• Re HudBay Minerals Inc: the Commission overruled the TSX’s decision to not seek shareholder approval on a highly dilutive share issuance by an acquiror because the Commission believed that without such approval, the quality of the marketplace would be adversely affected and would be contrary to the public interest. In short, the Commission felt that the decision was not ‘reasonable,’ and ultimately ordered that shareholder approval be obtained by the acquiror. 
  • InterRent Real Estate Investment Trust: using the ‘reasonable’ standard of review used in HudBay, the Commission upheld the TSX’s decision not to require shareholder approval for a private placement by InterRent. Unlike in the HudBay decision, the TSX was more thorough and detailed in its analysis and decision in this case.
  • Re JLL Patheon Holding LLC: the Commission dismissed an application, with important conditions, by a special committee of directors of Patheon Inc. that alleged that certain shareholders who were "joint actors" with the bidder were receiving special treatment under a take-over bid in being permitted, at their option, to retain equity in the successor company. The Commission took steps to enforce the equal treatment of all Patheon shareholders.
  • Pala Investment Holdings Inc: the Commission dismissed Pala’s application to cease trade a second shareholder’s rights plan adopted by Neo Material Technologies Inc, and approved by its shareholders in the face of the take-over bid of which the shareholders were fully informed.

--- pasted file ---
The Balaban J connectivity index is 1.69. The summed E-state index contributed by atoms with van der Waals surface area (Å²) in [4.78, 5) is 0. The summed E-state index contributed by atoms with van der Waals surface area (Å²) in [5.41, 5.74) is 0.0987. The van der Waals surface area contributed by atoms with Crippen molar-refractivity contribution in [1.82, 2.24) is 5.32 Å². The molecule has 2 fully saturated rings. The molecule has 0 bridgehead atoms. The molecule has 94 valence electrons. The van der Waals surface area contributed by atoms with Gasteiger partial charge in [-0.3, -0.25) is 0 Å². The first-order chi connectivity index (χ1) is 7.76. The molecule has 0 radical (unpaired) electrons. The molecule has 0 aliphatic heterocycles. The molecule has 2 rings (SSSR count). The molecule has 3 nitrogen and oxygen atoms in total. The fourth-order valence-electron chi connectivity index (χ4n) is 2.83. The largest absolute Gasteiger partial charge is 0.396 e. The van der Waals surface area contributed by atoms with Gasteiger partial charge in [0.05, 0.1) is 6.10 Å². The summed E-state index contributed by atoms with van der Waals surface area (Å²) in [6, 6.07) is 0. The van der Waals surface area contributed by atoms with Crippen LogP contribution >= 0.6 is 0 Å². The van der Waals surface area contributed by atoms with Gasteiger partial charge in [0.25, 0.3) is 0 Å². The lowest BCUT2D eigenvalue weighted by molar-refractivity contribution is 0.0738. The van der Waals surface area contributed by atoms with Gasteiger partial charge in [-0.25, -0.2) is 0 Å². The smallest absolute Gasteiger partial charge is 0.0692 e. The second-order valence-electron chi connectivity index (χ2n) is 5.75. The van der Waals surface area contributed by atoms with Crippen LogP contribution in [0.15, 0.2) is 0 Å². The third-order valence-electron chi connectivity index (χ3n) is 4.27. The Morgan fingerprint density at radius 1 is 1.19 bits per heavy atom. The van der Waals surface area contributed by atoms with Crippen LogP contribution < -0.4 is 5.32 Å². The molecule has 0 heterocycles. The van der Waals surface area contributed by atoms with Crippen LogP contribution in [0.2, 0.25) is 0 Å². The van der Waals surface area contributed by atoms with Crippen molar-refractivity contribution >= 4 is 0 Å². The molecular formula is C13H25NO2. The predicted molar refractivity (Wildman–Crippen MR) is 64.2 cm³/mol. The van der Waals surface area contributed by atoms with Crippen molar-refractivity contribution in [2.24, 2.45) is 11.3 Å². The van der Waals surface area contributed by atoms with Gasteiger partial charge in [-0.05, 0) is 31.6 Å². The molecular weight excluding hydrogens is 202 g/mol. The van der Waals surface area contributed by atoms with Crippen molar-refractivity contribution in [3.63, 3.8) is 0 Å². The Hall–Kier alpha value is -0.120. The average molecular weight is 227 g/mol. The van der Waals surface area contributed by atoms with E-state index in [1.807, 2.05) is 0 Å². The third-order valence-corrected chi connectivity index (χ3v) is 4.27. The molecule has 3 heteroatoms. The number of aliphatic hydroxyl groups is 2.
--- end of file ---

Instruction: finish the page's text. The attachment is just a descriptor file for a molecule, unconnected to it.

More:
Financial Hardship Exemption: MI 61-101

In the spring of 2009, the TSX issued a staff notice regarding the financial hardship exemption available to listed issuers under the TSX’s rules. The notice detailed the stringent requirements an issuer must satisfy to qualify for such exemption, and reinforced the message that it should only be used by those issuers in "serious financial difficulty."

Multilateral Instrument 61-101— Protection of Minority Security Holders in Special Transations also has a financial hardship exemption. OSC Staff noted that the advice of the TSX in their notice is equally applicable to an issuer seeking to rely on the financial hardship exemption available under MI 61-101.


OSC Staff recapped its earlier comments regarding the upcoming changes to IFRS from Canadian GAAP, found in CSA Staff Notice 52-320 Disclosure of Expected Changes in Accounting Policies Relating to Changeover to International Finance Reporting Standards. Among the key concerns, OSC Staff noted that many issuers are providing ‘boilerplate IFRS transition disclosure,’ thus not providing investors enough information regarding the status of the issuers’ changeover plans.

A summary of regulatory impacts is provided in proposed National Instrument 52-107 Acceptable Accounting Principles and Auditing Standards, released in September, 2009. The summary provides commentary on changes the IFRS system will have to continuous disclosure, prospectus and certification rules, and details the most significant amendments in the transition.

Above all, Staff wants to ensure that issuers are prepared for the transition with a solid, tangible plan that will allow for ‘business-as-usual’ reporting of financial statements in this transitory period.

On February 5, 2010, the OSC published Staff Notice 52-718 IFRS Transition Disclosure Review, its review of annual 2008 and interim 2009 IFRS transitional disclosure. For further details, see our related article.